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In Microsoft Word, the grammar engine in certain situations suggests either placing a comma before which or replacing it with that (and not using a comma).

Does the meaning of a sentence ever change between these two alternatives of , which and that, or is this just a style choice?

Here is a similar question that/, which was posed where the accepted answer states in part:

Supplementary (or non-defining, or non-restrictive) relative clauses are by convention set off by commas and integrated (or defining, or restrictive) relative clauses are not.

Would the use of that be more appropriate for a defining or restrictive relative clause?

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  • There are some prescriptive grammarians who insist that which should only be used for non-restrictive clauses and that should be used for restrictive clauses. I think this rule only manages to confuse people, as it's not what native English speakers usually do in speech. – Peter Shor Feb 26 '15 at 18:16
  • @PeterShor - There is a very interesting article in the latest New Yorker (the 80th anniversary edition), by one of their editorial people, that touches on this topic. – Hot Licks Feb 26 '15 at 18:40
  • As to Word, it's suggestions are only that, suggestions, based on it's simple-minded rule set. It's not there to correct your English, but rather to help prevent "finger checks" where you leave a word out, start to type one word but change your mind and then forget to erase what you typed, etc. – Hot Licks Feb 26 '15 at 19:17
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With regard to to your question

Does the meaning of a sentence ever change between these two alternatives of ', which' and 'that' or is this just a style choice?

there is a famous instance from the 1984 Republican Party platform drafting debates that illustrates the significance that the choice between the two forms can have on sentence meaning. A draft of the taxation plank of that platform included a sentence that initially had this wording:

We therefore oppose any attempts to increase taxes which would harm the recovery and reverse the trend to restoring control of the economy to individual Americans.

Observers noted that if which were read as that—that is, as a restrictive clause—the effect would be that the platform opposed harmful tax increases but held out the possibility that certain tax increases might be harmless or even beneficial. (This was 1984, I hasten to reiterate, when such a reading of a Republican-authored document would have seemed not at all absurd.)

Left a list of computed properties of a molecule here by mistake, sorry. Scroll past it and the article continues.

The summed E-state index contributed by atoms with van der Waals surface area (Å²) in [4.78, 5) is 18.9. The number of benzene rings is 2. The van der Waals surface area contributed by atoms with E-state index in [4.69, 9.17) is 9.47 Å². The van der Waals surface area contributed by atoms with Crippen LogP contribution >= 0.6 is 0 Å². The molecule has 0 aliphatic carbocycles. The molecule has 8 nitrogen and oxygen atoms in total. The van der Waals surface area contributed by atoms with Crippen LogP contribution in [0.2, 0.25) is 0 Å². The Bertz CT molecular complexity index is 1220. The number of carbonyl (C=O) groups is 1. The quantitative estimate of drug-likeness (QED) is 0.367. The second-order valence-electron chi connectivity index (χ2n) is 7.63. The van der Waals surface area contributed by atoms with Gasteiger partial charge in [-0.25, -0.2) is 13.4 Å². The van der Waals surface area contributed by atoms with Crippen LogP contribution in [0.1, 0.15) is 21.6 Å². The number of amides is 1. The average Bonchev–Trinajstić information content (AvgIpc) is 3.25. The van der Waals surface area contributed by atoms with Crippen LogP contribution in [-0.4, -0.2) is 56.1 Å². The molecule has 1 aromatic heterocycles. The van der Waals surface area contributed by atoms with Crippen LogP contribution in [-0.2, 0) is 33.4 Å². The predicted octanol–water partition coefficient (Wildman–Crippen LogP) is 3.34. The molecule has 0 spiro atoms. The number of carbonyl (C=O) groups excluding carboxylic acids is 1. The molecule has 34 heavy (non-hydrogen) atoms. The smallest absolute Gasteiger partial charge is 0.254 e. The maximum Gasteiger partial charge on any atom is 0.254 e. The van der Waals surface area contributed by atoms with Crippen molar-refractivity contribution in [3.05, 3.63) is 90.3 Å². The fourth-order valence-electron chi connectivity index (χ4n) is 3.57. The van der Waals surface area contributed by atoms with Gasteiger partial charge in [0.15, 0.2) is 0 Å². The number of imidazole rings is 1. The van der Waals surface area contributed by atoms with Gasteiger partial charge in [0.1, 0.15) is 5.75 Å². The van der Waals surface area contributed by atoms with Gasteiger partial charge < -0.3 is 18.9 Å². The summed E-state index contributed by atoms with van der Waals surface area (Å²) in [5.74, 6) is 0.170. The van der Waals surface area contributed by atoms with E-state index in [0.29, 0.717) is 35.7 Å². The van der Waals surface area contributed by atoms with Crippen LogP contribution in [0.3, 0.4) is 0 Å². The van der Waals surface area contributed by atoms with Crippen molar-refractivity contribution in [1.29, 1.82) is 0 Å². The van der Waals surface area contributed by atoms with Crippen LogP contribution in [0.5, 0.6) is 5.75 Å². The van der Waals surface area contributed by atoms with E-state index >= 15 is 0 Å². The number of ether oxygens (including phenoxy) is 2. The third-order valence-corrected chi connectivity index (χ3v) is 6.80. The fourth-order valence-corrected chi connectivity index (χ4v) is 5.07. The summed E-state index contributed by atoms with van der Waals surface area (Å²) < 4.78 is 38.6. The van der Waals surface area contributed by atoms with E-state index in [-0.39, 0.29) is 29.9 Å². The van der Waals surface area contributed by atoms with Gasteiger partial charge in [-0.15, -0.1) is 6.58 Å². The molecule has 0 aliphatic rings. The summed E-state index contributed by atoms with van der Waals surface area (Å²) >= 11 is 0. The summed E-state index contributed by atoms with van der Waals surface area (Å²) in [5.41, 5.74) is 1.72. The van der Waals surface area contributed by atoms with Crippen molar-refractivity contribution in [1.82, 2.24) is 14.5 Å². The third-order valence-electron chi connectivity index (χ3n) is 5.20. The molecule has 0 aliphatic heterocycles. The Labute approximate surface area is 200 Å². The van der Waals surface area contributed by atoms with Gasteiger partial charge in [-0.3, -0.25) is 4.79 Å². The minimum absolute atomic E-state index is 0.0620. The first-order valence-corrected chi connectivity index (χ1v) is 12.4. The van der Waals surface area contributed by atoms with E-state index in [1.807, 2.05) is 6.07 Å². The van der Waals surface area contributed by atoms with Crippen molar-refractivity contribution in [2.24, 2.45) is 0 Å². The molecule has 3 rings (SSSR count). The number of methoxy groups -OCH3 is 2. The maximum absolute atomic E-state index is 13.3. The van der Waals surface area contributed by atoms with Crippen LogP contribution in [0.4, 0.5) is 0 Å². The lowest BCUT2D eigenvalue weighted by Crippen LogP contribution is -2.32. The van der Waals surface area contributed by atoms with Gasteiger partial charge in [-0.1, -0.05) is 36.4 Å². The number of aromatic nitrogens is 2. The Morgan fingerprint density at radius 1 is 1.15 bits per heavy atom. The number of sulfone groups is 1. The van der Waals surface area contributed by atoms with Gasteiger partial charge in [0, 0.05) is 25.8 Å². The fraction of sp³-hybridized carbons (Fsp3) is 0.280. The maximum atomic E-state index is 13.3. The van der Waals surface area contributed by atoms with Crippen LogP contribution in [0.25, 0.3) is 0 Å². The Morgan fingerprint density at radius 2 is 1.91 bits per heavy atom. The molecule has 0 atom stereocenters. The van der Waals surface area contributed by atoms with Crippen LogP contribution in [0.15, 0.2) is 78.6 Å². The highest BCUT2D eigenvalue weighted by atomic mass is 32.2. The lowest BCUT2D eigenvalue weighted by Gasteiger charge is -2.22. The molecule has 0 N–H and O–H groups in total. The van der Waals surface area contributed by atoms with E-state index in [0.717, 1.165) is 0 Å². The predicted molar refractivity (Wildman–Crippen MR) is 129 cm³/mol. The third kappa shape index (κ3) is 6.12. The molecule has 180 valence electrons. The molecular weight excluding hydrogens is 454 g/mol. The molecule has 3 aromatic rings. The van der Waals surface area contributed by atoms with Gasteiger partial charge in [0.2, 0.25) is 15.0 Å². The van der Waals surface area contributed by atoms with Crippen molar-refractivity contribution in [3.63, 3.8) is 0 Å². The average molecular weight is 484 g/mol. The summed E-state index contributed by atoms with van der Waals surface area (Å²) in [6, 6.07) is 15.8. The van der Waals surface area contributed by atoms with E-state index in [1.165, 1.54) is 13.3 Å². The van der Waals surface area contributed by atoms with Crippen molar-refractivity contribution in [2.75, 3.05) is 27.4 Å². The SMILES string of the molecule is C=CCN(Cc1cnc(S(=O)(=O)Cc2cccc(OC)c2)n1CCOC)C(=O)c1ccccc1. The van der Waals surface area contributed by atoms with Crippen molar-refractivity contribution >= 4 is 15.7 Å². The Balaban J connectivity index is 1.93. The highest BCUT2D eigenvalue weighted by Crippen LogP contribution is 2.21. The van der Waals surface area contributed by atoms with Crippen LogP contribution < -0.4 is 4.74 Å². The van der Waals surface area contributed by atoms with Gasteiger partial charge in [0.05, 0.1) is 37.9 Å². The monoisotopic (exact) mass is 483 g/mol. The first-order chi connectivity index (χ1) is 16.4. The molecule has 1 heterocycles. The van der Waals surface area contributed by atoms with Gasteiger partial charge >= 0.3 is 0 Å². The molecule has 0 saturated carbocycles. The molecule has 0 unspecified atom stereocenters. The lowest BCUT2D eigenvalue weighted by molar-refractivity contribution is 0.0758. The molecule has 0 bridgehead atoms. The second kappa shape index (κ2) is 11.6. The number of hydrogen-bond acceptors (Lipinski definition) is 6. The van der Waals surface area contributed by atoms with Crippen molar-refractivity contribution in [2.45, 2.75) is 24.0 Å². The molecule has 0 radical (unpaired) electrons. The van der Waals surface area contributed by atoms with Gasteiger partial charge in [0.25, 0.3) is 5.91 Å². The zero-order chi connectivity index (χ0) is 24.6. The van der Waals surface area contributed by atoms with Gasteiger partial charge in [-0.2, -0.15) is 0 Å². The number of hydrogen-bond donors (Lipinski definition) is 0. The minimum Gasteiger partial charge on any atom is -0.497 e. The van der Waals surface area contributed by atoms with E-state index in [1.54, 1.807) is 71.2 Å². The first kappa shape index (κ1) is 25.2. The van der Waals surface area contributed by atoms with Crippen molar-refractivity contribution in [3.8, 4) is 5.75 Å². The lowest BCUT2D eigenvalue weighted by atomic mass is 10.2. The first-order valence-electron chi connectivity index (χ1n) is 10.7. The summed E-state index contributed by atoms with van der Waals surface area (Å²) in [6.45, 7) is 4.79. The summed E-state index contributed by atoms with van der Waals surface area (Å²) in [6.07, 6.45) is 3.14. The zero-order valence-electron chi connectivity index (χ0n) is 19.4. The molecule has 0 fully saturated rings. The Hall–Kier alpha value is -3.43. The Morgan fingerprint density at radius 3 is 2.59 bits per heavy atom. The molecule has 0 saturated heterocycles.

On the other hand, if which were read as the first word of a nonrestrictive clause, the wording "which would harm the recovery and reverse the trend to restoring control of the economy to individual Americans" would amount to a characterization of any tax increase.

According to Steven Hayward, The Age of Reagan: The Conservative Counterrevolution: 1980–1989 (2009), a congressman from Texas named Tom Loeffler noticed the ambiguity and insisted that the sentence be clarified by adding a comma before which, thereby confirming the nonrestrictive nature of the phrase "which would harm the recovery and reverse the trend to restoring control of the economy to individual Americans." Loeffler's effort succeeded, the comma was inserted, and the Republican Party began its tradition of explicit theoretical opposition to all tax increases.


With regard to your question

Is Word always correct in suggesting either a comma before 'which' or else using 'that'?

the notion that a word-processing program might be correct in trying to force users to make an either/or decision when a third legitimate choice (restrictive use of which) is available is, in my opinion, untenable. I have used that and which in their Word-approved ways for so long that I do it almost unconsciously—which (I hope) is fine. But many writers, both in the past and in the present, use which in place of that in certain situations, and I have no trouble understanding what they mean. I see no reason to let Word dictate correctness or acceptability in such a case.

For me as a reader, a problem arises only when (as in the Republican Party platform example above) a writer perhaps intentionally uses which ambiguously to avoid getting pinned down to a particular meaning. A comma is an easy thing for a reader (or writer) to miss, after all. But it seems to me that Word's effort to make writers choose between 'that' and ', which' may lead to more misstatements (from writers who mean one thing but haplessly choose the other under pressure from Word) than would have resulted if the program had simply butted out and let writers express themselves naturally.

  • Would the use of that be more appropriate for a defining or restrictive relative clause? – WilliamKF Apr 9 '15 at 1:23
  • That is appropriate at the start of a restrictive clause but generally inappropriate at the start of a nonrestrictive clause; which is appropriate at the start of a nonrestrictive clause (with a comma preceding it) and at the start of a restrictive clause (if used consistently and intentionally in that way). – Sven Yargs Apr 9 '15 at 1:31

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